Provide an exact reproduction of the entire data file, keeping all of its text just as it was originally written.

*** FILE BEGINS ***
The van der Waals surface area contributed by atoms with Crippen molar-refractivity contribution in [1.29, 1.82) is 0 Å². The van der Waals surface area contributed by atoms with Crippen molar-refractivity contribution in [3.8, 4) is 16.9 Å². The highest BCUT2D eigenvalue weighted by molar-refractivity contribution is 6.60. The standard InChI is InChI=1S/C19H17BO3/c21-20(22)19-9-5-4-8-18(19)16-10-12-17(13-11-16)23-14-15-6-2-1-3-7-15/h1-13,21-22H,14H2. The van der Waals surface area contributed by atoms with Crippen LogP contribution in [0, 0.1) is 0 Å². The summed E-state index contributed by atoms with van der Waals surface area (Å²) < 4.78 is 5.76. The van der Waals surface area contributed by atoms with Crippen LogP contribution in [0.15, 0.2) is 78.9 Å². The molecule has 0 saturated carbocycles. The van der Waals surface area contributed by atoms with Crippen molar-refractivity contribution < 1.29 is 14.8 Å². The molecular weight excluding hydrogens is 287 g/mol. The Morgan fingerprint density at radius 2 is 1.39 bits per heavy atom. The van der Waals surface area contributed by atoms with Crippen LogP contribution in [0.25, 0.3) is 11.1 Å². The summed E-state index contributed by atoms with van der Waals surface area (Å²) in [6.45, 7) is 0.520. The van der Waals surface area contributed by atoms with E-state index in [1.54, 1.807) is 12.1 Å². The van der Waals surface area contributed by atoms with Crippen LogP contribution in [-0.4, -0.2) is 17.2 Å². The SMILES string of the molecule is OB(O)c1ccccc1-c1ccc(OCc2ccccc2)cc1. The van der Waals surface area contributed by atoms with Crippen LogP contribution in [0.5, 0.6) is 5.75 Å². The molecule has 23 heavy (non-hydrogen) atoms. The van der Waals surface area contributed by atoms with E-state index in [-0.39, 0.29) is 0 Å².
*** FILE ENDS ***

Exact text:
The van der Waals surface area contributed by atoms with Crippen molar-refractivity contribution in [1.29, 1.82) is 0 Å². The van der Waals surface area contributed by atoms with Crippen molar-refractivity contribution in [3.8, 4) is 16.9 Å². The highest BCUT2D eigenvalue weighted by molar-refractivity contribution is 6.60. The standard InChI is InChI=1S/C19H17BO3/c21-20(22)19-9-5-4-8-18(19)16-10-12-17(13-11-16)23-14-15-6-2-1-3-7-15/h1-13,21-22H,14H2. The van der Waals surface area contributed by atoms with Crippen LogP contribution in [0, 0.1) is 0 Å². The summed E-state index contributed by atoms with van der Waals surface area (Å²) < 4.78 is 5.76. The van der Waals surface area contributed by atoms with Crippen LogP contribution in [0.15, 0.2) is 78.9 Å². The molecule has 0 saturated carbocycles. The van der Waals surface area contributed by atoms with Crippen molar-refractivity contribution < 1.29 is 14.8 Å². The molecular weight excluding hydrogens is 287 g/mol. The Morgan fingerprint density at radius 2 is 1.39 bits per heavy atom. The van der Waals surface area contributed by atoms with Crippen LogP contribution in [0.25, 0.3) is 11.1 Å². The summed E-state index contributed by atoms with van der Waals surface area (Å²) in [6.45, 7) is 0.520. The van der Waals surface area contributed by atoms with E-state index in [1.54, 1.807) is 12.1 Å². The van der Waals surface area contributed by atoms with Crippen LogP contribution in [-0.4, -0.2) is 17.2 Å². The SMILES string of the molecule is OB(O)c1ccccc1-c1ccc(OCc2ccccc2)cc1. The van der Waals surface area contributed by atoms with Crippen LogP contribution in [0.5, 0.6) is 5.75 Å². The molecule has 23 heavy (non-hydrogen) atoms. The van der Waals surface area contributed by atoms with E-state index in [-0.39, 0.29) is 0 Å².